Sep 23, 2013; Seattle, WA, USA; Kansas City Royals second basemanEmilio Bonifacio
(64) hits a RBI single against the Seattle Mariners during the 8th inning at Safeco Field. Mandatory Credit: Steven Bisig-USA TODAY Sports
There is no denying that second base was a mess for the Royals last season for most of the year. Chris Getz, Miguel Tejada and Johnny Giavotella were simply not getting the job done, performing at such a low level that Emilio Bonifacio, who was hitting .218/.258/.321 for the Blue Jays actually seemed like an upgrade. Lo and behold, Bonifacio actually was an upgrade, as he hit at a .285/.352/.348 rate for the Royals, providing offensive competence from a position where it had been sorely lacking. In fact, Bonifacio performed well enough where it was thought that he could end up as the Royals starting second baseman next season.
Those thoughts went out the window with the signing of Omar Infante yesterday. Despite the production that Bonifacio provided the Royals last season in his 47 games, Infante has outperformed Bonifacio over his career. Infante is also a solid defensive player, while Bonifacio, despite his versatility, has been below average everywhere he has played on the diamond. For a team that may need to rely upon their pitching staff to help them win games in 2014, having Infante at second could be a major benefit.
But what of Emilio Bonifacio then? Eligible for salary arbitration, he is expected to receive approximately $3 Million through the arbitration process. Would the Royals be willing to spend that type of money on someone that would essentially be the tenth man on the team? Could he be a piece they look to part ways with in an effort to save some money?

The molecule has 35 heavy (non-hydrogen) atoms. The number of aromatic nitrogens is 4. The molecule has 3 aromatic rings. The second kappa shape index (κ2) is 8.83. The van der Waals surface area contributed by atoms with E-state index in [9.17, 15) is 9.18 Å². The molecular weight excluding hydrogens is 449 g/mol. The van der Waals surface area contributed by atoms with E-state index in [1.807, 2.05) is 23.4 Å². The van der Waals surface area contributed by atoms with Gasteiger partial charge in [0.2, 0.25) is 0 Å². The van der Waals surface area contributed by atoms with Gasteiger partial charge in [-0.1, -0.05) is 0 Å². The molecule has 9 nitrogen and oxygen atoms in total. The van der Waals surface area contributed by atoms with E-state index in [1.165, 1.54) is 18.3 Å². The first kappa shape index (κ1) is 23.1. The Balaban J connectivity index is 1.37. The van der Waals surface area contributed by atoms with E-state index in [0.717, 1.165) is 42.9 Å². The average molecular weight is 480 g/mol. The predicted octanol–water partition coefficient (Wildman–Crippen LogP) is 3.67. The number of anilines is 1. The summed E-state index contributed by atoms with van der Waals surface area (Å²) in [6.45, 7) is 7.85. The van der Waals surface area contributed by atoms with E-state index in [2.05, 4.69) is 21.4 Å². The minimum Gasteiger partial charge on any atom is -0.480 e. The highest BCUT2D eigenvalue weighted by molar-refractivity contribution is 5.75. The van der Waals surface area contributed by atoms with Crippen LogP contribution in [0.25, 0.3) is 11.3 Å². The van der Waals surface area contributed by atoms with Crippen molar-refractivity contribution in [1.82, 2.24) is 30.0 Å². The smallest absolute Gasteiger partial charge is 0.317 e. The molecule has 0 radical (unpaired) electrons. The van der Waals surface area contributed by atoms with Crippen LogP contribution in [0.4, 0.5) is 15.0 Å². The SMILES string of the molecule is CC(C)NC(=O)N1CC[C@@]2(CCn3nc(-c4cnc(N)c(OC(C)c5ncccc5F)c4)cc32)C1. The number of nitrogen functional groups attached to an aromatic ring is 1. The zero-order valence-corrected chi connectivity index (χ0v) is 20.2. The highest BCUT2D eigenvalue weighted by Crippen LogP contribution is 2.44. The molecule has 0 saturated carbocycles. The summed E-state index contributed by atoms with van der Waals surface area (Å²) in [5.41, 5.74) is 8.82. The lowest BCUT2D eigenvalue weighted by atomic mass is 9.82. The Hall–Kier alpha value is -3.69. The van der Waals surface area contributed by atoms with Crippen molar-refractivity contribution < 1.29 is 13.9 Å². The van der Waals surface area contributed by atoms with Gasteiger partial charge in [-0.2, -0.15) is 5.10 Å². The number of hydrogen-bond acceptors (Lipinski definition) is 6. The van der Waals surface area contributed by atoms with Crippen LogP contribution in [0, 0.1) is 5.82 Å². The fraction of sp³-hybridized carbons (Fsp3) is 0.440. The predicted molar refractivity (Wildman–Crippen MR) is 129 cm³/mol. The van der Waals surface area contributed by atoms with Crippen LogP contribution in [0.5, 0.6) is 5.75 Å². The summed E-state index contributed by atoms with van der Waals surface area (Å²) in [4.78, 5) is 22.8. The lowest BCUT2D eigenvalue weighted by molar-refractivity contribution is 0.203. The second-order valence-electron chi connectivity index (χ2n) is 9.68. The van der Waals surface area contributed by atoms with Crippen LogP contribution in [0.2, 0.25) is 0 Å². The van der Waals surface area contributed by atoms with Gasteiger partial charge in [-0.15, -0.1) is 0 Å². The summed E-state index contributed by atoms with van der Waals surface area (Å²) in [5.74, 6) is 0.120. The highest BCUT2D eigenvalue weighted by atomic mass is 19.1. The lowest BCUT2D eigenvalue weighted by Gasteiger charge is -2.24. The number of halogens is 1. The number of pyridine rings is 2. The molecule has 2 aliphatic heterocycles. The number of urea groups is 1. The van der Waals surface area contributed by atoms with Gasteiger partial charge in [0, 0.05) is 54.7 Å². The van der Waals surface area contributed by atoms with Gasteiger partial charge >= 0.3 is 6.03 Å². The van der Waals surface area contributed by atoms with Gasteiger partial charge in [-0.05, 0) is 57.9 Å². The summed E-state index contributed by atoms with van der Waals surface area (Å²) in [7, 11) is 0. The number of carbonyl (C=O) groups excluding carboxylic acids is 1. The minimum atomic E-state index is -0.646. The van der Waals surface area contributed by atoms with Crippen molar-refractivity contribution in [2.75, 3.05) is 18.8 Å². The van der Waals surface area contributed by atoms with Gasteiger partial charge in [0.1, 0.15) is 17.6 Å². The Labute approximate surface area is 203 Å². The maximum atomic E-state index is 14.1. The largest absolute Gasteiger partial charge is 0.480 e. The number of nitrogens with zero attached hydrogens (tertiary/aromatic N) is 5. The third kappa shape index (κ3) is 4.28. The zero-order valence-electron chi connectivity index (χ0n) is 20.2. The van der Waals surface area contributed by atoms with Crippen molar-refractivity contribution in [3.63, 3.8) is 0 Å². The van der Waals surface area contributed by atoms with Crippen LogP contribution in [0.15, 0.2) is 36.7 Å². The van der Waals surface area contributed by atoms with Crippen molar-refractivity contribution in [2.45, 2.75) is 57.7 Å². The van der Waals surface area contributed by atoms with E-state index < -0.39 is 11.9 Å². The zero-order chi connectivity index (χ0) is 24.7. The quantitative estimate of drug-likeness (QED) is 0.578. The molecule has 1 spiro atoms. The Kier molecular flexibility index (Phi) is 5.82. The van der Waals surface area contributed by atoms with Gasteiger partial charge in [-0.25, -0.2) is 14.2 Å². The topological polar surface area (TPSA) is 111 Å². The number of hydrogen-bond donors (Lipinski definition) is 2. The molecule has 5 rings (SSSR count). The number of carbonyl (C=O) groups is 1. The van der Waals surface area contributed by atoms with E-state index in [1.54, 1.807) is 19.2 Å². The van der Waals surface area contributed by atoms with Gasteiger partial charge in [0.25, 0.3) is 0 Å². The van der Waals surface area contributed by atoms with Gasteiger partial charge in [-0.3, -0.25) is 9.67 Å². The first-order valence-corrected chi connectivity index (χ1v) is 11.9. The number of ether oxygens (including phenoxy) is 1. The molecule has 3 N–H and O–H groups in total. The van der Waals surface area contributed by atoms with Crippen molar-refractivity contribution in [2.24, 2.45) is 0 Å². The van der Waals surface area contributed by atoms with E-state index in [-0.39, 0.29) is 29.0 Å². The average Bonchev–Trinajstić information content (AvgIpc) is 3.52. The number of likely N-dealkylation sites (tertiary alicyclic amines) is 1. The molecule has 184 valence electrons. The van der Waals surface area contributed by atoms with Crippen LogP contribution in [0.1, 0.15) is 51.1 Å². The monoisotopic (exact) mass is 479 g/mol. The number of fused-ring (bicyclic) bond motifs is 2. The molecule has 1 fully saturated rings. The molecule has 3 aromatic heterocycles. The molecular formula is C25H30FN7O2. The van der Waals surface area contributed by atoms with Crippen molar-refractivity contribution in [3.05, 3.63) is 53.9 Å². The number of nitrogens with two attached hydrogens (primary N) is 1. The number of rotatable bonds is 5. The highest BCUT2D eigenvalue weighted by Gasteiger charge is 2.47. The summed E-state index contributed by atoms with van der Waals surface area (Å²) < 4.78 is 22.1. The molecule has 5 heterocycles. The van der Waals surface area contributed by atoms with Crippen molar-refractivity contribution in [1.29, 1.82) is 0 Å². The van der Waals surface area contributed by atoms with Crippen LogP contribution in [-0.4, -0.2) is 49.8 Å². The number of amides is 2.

Moving Bonifacio to save a few bucks is not the type of move that contending teams do. With the Royals having designs on contending for the playoffs next season, having a player that can slot around the diamond in case of injury and play at an acceptable level is key. Bonifacio can also serve as a pinch runner if the situation arises, with his exceptional speed being another asset that the Royals could exploit.
Another reason to keep Bonifacio is that he could potentially push Mike Moustakas if Moustakas does not develop. Should he continue to make adjustments at the plate and be the disappointment that he has been thus far in his career, Bonifacio could end up getting more time at third while the Royals send the message that it is time for Moustakas to actually show more than flashes of offense at the major league level. If nothing else, Bonifacio is likely to play three to four times a week, giving players a day off while adding another element of speed to the lineup.
While the signing of Omar Infante moves Emilio Bonifacio out of the starting lineup, he can still fill an important role on the Royals next season. Having an insurance policy at four or five different positions for the anticipated $3 Million price tag that he would carry is a bargain. Hopefully, the Royals front office realizes that.